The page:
Tan Son Nhat International Airport has the design capacity of 25 million air travelers per year with two terminals and two runways in operation.
However, for recent years, its capacity has been far surpassed, which exacerbates the overcrowding status in the terminals and causes great displeasure to passengers.
Aircrafts have to linger in the air to wait for a parking space, while streets around the airport are chronically choked with congestion. Even worse, the aprons are often severely inundated after torrential rain, causing lengthy flight delays and urgent cancellations. The airport faces grave aviation-safety threats and could be shut down anytime it pours.
This alarming situation calls for an urgent solution from related Ministries and local administrations. If the design capacity is increased to 40 – 50 million air travelers per year, the airport will be more effectively operated.
Numerous plans have been proposed, but the public controversy mainly surrounded the clearance plan of a 21-hectare plot for national defense purposes and a 157-hectare golf course operated by a military-linked company since August 2015.
After negotiations, in February, the Ministry of Defense transferred 21 hectares for the Ministry of Transport to commence construction, increasing the capacity of Tan Son Nhat Airport to 38 million by 2019.
This plot is projected to be for expanding T2 terminal, constructing another 3-hectare mixed-use terminal serving up to 10 million passengers a year, and creating additional aircraft parking space for an estimation of 30 planes at a time. “Satellite” transfer stations are also offered as an attractive option in the plan. They will be located 500 meters from the airport, and could be built in six months at one third of the cost for a full terminal.
However, some deputies worry that even if this 21-hectare plot is effectively managed, the airport still have to cope with infrastructure overload in the near future. Only when the 157-hectare golf course, which was named Tan Son Nhat Golf Course and located to the north of the airport, is recalled can the overcrowding situation be largely solved in the long run.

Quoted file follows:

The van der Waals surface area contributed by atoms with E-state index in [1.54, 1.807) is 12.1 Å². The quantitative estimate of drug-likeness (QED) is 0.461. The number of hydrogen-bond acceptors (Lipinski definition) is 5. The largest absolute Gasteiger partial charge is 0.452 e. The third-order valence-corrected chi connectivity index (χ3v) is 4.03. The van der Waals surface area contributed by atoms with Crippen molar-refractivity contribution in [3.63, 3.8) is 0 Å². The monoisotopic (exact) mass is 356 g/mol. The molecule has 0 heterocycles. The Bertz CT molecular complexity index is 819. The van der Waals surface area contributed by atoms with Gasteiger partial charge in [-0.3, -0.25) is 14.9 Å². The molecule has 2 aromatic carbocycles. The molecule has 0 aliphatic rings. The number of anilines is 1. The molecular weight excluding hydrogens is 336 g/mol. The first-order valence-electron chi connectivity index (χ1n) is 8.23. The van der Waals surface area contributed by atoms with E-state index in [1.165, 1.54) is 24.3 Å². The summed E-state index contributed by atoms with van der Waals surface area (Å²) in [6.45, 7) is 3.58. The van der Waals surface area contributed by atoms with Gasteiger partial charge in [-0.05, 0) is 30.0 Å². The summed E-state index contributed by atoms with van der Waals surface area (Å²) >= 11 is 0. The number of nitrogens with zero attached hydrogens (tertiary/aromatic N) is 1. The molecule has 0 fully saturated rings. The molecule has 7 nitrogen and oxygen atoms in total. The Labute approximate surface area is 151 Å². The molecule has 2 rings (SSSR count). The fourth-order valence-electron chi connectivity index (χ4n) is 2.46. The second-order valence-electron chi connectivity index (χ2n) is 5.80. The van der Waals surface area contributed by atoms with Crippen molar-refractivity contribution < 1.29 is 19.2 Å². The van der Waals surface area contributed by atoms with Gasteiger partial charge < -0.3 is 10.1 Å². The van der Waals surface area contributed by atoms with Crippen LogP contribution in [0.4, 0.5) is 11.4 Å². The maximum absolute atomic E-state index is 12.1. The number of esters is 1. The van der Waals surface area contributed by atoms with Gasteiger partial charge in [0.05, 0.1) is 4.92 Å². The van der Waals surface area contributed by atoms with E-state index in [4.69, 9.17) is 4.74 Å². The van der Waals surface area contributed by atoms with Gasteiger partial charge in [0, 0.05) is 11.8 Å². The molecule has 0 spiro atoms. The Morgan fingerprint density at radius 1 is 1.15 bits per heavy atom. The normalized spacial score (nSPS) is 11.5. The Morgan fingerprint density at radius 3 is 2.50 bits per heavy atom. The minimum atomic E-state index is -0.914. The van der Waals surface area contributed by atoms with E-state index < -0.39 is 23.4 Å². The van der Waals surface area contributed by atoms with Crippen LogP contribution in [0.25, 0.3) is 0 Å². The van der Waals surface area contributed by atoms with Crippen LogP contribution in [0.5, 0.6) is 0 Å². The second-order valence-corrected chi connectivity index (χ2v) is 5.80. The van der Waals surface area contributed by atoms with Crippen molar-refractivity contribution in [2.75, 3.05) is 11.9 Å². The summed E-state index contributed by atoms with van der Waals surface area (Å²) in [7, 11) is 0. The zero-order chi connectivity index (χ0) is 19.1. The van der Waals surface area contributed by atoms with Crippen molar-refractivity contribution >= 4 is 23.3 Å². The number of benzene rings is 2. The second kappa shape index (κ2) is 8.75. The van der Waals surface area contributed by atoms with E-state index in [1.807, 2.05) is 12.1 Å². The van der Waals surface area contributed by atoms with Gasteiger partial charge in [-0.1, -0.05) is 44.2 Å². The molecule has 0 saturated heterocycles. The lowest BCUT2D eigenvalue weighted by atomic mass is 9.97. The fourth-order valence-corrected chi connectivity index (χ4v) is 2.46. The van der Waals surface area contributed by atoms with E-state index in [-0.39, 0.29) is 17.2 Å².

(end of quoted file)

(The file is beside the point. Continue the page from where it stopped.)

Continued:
This area of land, if agreed to be cleared, could be used for building an international terminal serving up to 15 million passengers a year, creating jet parking space for about 40 aircrafts at a time, and opening another entrance from Quang Trung road to reduce traffic pressure on Truong Son road, according to Mr. Phan Tuong, former General Director of Tan Son Nhat International Airport.
Clearing the golf course could also tackle the flooding problem on the aprons of the airport, as the greens clogged up the natural northern drainage system of the airport.
Meanwhile, Minister of Transport Truong Quang Nghia argued that this plan held little likelihood due to noise pollution and the prohibitive cost in military and residential land clearance. He preferred the idea of building another international terminal situated in the south of the airport, and speed up the construction of Long Thanh Airport in Dong Nai city to reduce pressure on Tan Son Nhat Airport.
He explained that as Tan Son Nhat Airport lied in the cosmopolitan area of Ho Chi Minh city, its capacity could not be pushed further than 50 million passengers per year. Therefore, it is not necessary to clear the golf course for expansion. In the far vision, Long Thanh Airport would become the largest air hub in Vietnam, handling up to 100 million passengers a year when it is finished by 2025, which would be the solution for chronic capacity shortages. In terms of flooding problem, speeding up clearance work at the draining canals and building a reservoir to collect rainwater are enough.
The Prime Minister has ordered the Ministry of Defense to stop construction of housing and other proposed works at the course for a study of the airport expansion plans by foreign consultants. He said, “The Government will spare no efforts to expand the airport quickly, safely, efficiently at a low cost to reduce the current overloading and congestion at the airport.”